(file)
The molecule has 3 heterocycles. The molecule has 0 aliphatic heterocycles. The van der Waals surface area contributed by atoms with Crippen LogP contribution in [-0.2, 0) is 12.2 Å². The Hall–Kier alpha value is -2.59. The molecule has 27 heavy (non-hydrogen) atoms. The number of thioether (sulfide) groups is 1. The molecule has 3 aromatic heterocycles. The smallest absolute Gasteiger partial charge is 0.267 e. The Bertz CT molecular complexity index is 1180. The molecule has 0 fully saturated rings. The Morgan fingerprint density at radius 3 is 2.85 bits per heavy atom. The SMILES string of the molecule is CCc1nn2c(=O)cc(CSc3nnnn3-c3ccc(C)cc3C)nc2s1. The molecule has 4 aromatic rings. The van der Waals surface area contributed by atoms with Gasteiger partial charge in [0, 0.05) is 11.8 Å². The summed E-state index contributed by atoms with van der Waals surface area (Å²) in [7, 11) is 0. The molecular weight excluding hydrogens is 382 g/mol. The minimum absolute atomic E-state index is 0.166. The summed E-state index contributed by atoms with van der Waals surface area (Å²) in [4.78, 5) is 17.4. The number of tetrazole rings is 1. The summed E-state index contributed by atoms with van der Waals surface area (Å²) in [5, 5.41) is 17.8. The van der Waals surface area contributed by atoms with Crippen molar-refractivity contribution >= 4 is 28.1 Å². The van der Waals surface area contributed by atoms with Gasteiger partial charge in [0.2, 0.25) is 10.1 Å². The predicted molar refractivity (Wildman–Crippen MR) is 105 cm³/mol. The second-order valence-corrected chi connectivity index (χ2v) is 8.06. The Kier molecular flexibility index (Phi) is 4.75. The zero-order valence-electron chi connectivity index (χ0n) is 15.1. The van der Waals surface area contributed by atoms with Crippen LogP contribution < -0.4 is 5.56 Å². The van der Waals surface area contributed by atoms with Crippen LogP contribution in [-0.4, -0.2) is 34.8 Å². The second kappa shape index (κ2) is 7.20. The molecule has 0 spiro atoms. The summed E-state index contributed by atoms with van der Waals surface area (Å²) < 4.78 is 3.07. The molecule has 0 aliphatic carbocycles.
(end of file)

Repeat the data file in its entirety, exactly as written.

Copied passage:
The molecule has 3 heterocycles. The molecule has 0 aliphatic heterocycles. The van der Waals surface area contributed by atoms with Crippen LogP contribution in [-0.2, 0) is 12.2 Å². The Hall–Kier alpha value is -2.59. The molecule has 27 heavy (non-hydrogen) atoms. The number of thioether (sulfide) groups is 1. The molecule has 3 aromatic heterocycles. The smallest absolute Gasteiger partial charge is 0.267 e. The Bertz CT molecular complexity index is 1180. The molecule has 0 fully saturated rings. The Morgan fingerprint density at radius 3 is 2.85 bits per heavy atom. The SMILES string of the molecule is CCc1nn2c(=O)cc(CSc3nnnn3-c3ccc(C)cc3C)nc2s1. The molecule has 4 aromatic rings. The van der Waals surface area contributed by atoms with Gasteiger partial charge in [0, 0.05) is 11.8 Å². The summed E-state index contributed by atoms with van der Waals surface area (Å²) in [7, 11) is 0. The molecular weight excluding hydrogens is 382 g/mol. The minimum absolute atomic E-state index is 0.166. The summed E-state index contributed by atoms with van der Waals surface area (Å²) in [4.78, 5) is 17.4. The number of tetrazole rings is 1. The summed E-state index contributed by atoms with van der Waals surface area (Å²) in [5, 5.41) is 17.8. The van der Waals surface area contributed by atoms with Crippen molar-refractivity contribution >= 4 is 28.1 Å². The van der Waals surface area contributed by atoms with Gasteiger partial charge in [0.2, 0.25) is 10.1 Å². The predicted molar refractivity (Wildman–Crippen MR) is 105 cm³/mol. The second-order valence-corrected chi connectivity index (χ2v) is 8.06. The Kier molecular flexibility index (Phi) is 4.75. The zero-order valence-electron chi connectivity index (χ0n) is 15.1. The van der Waals surface area contributed by atoms with Crippen LogP contribution < -0.4 is 5.56 Å². The van der Waals surface area contributed by atoms with Crippen LogP contribution in [-0.4, -0.2) is 34.8 Å². The second kappa shape index (κ2) is 7.20. The molecule has 0 spiro atoms. The summed E-state index contributed by atoms with van der Waals surface area (Å²) < 4.78 is 3.07. The molecule has 0 aliphatic carbocycles.